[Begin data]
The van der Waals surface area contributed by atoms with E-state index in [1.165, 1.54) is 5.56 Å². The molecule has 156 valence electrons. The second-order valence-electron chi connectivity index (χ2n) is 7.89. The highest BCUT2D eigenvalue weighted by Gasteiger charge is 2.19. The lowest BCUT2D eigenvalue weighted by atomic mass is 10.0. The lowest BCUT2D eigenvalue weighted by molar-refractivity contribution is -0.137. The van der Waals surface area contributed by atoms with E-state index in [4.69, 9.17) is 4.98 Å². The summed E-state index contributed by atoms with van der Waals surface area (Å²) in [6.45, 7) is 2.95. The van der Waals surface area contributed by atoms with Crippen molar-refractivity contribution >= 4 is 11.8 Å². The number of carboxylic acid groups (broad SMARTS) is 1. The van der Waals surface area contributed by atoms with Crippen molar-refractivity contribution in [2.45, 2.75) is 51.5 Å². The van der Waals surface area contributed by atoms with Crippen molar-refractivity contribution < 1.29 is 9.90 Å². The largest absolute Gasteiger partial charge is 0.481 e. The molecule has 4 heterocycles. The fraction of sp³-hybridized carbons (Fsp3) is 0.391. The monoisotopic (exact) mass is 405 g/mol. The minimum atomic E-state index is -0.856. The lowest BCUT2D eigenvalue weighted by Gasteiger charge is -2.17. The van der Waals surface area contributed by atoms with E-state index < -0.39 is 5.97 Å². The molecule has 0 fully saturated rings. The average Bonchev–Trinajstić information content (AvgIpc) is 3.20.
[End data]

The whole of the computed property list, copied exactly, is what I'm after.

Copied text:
The van der Waals surface area contributed by atoms with E-state index in [1.165, 1.54) is 5.56 Å². The molecule has 156 valence electrons. The second-order valence-electron chi connectivity index (χ2n) is 7.89. The highest BCUT2D eigenvalue weighted by Gasteiger charge is 2.19. The lowest BCUT2D eigenvalue weighted by atomic mass is 10.0. The lowest BCUT2D eigenvalue weighted by molar-refractivity contribution is -0.137. The van der Waals surface area contributed by atoms with E-state index in [4.69, 9.17) is 4.98 Å². The summed E-state index contributed by atoms with van der Waals surface area (Å²) in [6.45, 7) is 2.95. The van der Waals surface area contributed by atoms with Crippen molar-refractivity contribution >= 4 is 11.8 Å². The number of carboxylic acid groups (broad SMARTS) is 1. The van der Waals surface area contributed by atoms with Crippen molar-refractivity contribution in [2.45, 2.75) is 51.5 Å². The van der Waals surface area contributed by atoms with Crippen molar-refractivity contribution < 1.29 is 9.90 Å². The largest absolute Gasteiger partial charge is 0.481 e. The molecule has 4 heterocycles. The fraction of sp³-hybridized carbons (Fsp3) is 0.391. The monoisotopic (exact) mass is 405 g/mol. The minimum atomic E-state index is -0.856. The lowest BCUT2D eigenvalue weighted by Gasteiger charge is -2.17. The van der Waals surface area contributed by atoms with E-state index < -0.39 is 5.97 Å². The molecule has 0 fully saturated rings. The average Bonchev–Trinajstić information content (AvgIpc) is 3.20.